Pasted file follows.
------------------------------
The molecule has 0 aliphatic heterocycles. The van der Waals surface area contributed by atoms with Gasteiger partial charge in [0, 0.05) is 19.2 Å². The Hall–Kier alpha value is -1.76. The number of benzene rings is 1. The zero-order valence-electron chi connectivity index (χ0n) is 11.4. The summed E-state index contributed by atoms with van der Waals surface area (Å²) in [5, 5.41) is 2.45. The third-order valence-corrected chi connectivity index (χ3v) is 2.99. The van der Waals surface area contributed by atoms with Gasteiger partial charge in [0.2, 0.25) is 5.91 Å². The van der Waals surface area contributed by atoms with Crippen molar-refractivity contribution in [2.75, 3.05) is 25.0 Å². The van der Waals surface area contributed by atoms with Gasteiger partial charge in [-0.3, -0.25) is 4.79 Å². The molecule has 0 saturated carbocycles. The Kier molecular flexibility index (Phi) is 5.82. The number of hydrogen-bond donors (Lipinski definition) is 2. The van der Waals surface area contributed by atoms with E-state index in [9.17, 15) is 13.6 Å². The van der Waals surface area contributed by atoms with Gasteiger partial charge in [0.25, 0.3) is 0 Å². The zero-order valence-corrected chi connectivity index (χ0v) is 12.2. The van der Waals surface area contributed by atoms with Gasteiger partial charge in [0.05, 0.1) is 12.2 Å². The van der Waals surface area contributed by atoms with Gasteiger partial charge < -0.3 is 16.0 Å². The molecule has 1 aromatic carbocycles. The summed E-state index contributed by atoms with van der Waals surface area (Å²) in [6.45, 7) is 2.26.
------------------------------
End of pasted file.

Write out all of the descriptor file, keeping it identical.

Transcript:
The molecule has 0 aliphatic heterocycles. The van der Waals surface area contributed by atoms with Gasteiger partial charge in [0, 0.05) is 19.2 Å². The Hall–Kier alpha value is -1.76. The number of benzene rings is 1. The zero-order valence-electron chi connectivity index (χ0n) is 11.4. The summed E-state index contributed by atoms with van der Waals surface area (Å²) in [5, 5.41) is 2.45. The third-order valence-corrected chi connectivity index (χ3v) is 2.99. The van der Waals surface area contributed by atoms with Gasteiger partial charge in [0.2, 0.25) is 5.91 Å². The van der Waals surface area contributed by atoms with Crippen molar-refractivity contribution in [2.75, 3.05) is 25.0 Å². The van der Waals surface area contributed by atoms with Gasteiger partial charge in [-0.3, -0.25) is 4.79 Å². The molecule has 0 saturated carbocycles. The Kier molecular flexibility index (Phi) is 5.82. The number of hydrogen-bond donors (Lipinski definition) is 2. The van der Waals surface area contributed by atoms with E-state index in [9.17, 15) is 13.6 Å². The van der Waals surface area contributed by atoms with Gasteiger partial charge in [0.25, 0.3) is 0 Å². The zero-order valence-corrected chi connectivity index (χ0v) is 12.2. The van der Waals surface area contributed by atoms with Gasteiger partial charge in [0.05, 0.1) is 12.2 Å². The van der Waals surface area contributed by atoms with Gasteiger partial charge < -0.3 is 16.0 Å². The molecule has 1 aromatic carbocycles. The summed E-state index contributed by atoms with van der Waals surface area (Å²) in [6.45, 7) is 2.26.